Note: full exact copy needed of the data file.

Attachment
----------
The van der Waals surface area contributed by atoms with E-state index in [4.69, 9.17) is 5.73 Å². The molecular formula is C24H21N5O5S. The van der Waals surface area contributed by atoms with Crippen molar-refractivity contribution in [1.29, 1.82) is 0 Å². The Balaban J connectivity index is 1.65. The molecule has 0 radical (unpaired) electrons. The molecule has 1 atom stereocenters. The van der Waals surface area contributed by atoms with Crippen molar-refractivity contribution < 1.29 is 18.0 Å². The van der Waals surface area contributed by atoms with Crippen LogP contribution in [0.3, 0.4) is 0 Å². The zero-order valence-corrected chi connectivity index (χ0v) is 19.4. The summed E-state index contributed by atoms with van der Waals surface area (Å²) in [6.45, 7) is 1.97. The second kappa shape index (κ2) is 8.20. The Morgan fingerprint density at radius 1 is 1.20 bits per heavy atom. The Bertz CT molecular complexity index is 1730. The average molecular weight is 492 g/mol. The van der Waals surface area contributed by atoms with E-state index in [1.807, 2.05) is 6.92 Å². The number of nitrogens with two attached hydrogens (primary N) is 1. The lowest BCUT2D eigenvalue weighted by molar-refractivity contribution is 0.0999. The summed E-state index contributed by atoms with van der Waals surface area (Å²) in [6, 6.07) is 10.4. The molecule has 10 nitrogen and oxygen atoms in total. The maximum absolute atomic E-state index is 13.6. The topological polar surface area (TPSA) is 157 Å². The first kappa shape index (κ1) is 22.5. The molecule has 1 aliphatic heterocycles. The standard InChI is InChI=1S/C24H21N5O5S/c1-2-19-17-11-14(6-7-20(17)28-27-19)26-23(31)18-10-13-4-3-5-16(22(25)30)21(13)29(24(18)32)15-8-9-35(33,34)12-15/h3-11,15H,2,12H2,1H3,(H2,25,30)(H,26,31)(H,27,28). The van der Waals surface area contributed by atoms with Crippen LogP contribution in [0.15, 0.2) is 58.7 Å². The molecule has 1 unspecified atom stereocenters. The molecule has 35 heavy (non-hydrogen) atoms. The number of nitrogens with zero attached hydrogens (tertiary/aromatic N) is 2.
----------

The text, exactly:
The van der Waals surface area contributed by atoms with E-state index in [4.69, 9.17) is 5.73 Å². The molecular formula is C24H21N5O5S. The van der Waals surface area contributed by atoms with Crippen molar-refractivity contribution in [1.29, 1.82) is 0 Å². The Balaban J connectivity index is 1.65. The molecule has 0 radical (unpaired) electrons. The molecule has 1 atom stereocenters. The van der Waals surface area contributed by atoms with Crippen molar-refractivity contribution < 1.29 is 18.0 Å². The van der Waals surface area contributed by atoms with Crippen LogP contribution in [0.3, 0.4) is 0 Å². The zero-order valence-corrected chi connectivity index (χ0v) is 19.4. The summed E-state index contributed by atoms with van der Waals surface area (Å²) in [6.45, 7) is 1.97. The second kappa shape index (κ2) is 8.20. The Morgan fingerprint density at radius 1 is 1.20 bits per heavy atom. The Bertz CT molecular complexity index is 1730. The average molecular weight is 492 g/mol. The van der Waals surface area contributed by atoms with E-state index in [1.807, 2.05) is 6.92 Å². The number of nitrogens with two attached hydrogens (primary N) is 1. The lowest BCUT2D eigenvalue weighted by molar-refractivity contribution is 0.0999. The summed E-state index contributed by atoms with van der Waals surface area (Å²) in [6, 6.07) is 10.4. The molecule has 10 nitrogen and oxygen atoms in total. The maximum absolute atomic E-state index is 13.6. The topological polar surface area (TPSA) is 157 Å². The first kappa shape index (κ1) is 22.5. The molecule has 1 aliphatic heterocycles. The standard InChI is InChI=1S/C24H21N5O5S/c1-2-19-17-11-14(6-7-20(17)28-27-19)26-23(31)18-10-13-4-3-5-16(22(25)30)21(13)29(24(18)32)15-8-9-35(33,34)12-15/h3-11,15H,2,12H2,1H3,(H2,25,30)(H,26,31)(H,27,28). The van der Waals surface area contributed by atoms with Crippen LogP contribution in [0.15, 0.2) is 58.7 Å². The molecule has 1 unspecified atom stereocenters. The molecule has 35 heavy (non-hydrogen) atoms. The number of nitrogens with zero attached hydrogens (tertiary/aromatic N) is 2.